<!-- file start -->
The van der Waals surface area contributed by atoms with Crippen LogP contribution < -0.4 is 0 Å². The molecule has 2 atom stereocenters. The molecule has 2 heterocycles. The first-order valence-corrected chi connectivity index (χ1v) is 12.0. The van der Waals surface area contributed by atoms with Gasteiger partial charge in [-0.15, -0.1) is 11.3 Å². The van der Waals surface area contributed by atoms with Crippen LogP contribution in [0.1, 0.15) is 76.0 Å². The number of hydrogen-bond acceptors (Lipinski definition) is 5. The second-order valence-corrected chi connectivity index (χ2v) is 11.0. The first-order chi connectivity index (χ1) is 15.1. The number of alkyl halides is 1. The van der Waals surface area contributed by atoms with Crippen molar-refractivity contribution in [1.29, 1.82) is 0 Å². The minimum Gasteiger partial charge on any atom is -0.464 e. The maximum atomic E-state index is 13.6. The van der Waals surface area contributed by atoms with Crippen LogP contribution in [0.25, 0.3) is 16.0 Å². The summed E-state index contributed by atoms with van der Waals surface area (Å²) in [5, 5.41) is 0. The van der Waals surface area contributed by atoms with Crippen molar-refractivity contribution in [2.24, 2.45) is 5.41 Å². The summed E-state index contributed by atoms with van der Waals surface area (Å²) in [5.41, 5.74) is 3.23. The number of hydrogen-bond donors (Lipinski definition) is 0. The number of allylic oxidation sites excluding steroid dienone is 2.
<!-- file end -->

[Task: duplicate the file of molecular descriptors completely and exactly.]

The van der Waals surface area contributed by atoms with Crippen LogP contribution < -0.4 is 0 Å². The molecule has 2 atom stereocenters. The molecule has 2 heterocycles. The first-order valence-corrected chi connectivity index (χ1v) is 12.0. The van der Waals surface area contributed by atoms with Gasteiger partial charge in [-0.15, -0.1) is 11.3 Å². The van der Waals surface area contributed by atoms with Crippen LogP contribution in [0.1, 0.15) is 76.0 Å². The number of hydrogen-bond acceptors (Lipinski definition) is 5. The second-order valence-corrected chi connectivity index (χ2v) is 11.0. The first-order chi connectivity index (χ1) is 15.1. The number of alkyl halides is 1. The van der Waals surface area contributed by atoms with Crippen molar-refractivity contribution in [1.29, 1.82) is 0 Å². The minimum Gasteiger partial charge on any atom is -0.464 e. The maximum atomic E-state index is 13.6. The van der Waals surface area contributed by atoms with Crippen LogP contribution in [0.25, 0.3) is 16.0 Å². The summed E-state index contributed by atoms with van der Waals surface area (Å²) in [5, 5.41) is 0. The van der Waals surface area contributed by atoms with Crippen molar-refractivity contribution in [2.24, 2.45) is 5.41 Å². The summed E-state index contributed by atoms with van der Waals surface area (Å²) in [5.41, 5.74) is 3.23. The number of hydrogen-bond donors (Lipinski definition) is 0. The number of allylic oxidation sites excluding steroid dienone is 2.